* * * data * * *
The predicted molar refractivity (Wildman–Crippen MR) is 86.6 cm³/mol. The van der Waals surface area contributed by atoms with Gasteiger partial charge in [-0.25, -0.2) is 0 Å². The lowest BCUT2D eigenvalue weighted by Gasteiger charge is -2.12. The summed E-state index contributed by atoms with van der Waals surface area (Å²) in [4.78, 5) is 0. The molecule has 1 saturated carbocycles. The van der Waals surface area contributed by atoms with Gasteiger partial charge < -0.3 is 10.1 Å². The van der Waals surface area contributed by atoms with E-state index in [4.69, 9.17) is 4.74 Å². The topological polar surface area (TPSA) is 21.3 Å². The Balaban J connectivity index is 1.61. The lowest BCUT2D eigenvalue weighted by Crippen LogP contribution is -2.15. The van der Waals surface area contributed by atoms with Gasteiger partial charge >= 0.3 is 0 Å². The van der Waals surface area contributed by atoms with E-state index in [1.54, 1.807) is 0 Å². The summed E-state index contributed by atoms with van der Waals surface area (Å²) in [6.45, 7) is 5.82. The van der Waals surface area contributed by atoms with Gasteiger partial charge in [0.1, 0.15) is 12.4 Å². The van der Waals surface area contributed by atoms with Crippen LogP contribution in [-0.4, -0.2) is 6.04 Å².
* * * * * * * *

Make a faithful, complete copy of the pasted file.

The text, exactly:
The predicted molar refractivity (Wildman–Crippen MR) is 86.6 cm³/mol. The van der Waals surface area contributed by atoms with Gasteiger partial charge in [-0.25, -0.2) is 0 Å². The lowest BCUT2D eigenvalue weighted by Gasteiger charge is -2.12. The summed E-state index contributed by atoms with van der Waals surface area (Å²) in [4.78, 5) is 0. The molecule has 1 saturated carbocycles. The van der Waals surface area contributed by atoms with Gasteiger partial charge < -0.3 is 10.1 Å². The van der Waals surface area contributed by atoms with E-state index in [4.69, 9.17) is 4.74 Å². The topological polar surface area (TPSA) is 21.3 Å². The Balaban J connectivity index is 1.61. The lowest BCUT2D eigenvalue weighted by Crippen LogP contribution is -2.15. The van der Waals surface area contributed by atoms with Gasteiger partial charge >= 0.3 is 0 Å². The van der Waals surface area contributed by atoms with E-state index in [1.54, 1.807) is 0 Å². The summed E-state index contributed by atoms with van der Waals surface area (Å²) in [6.45, 7) is 5.82. The van der Waals surface area contributed by atoms with Gasteiger partial charge in [0.1, 0.15) is 12.4 Å². The van der Waals surface area contributed by atoms with Crippen LogP contribution in [-0.4, -0.2) is 6.04 Å².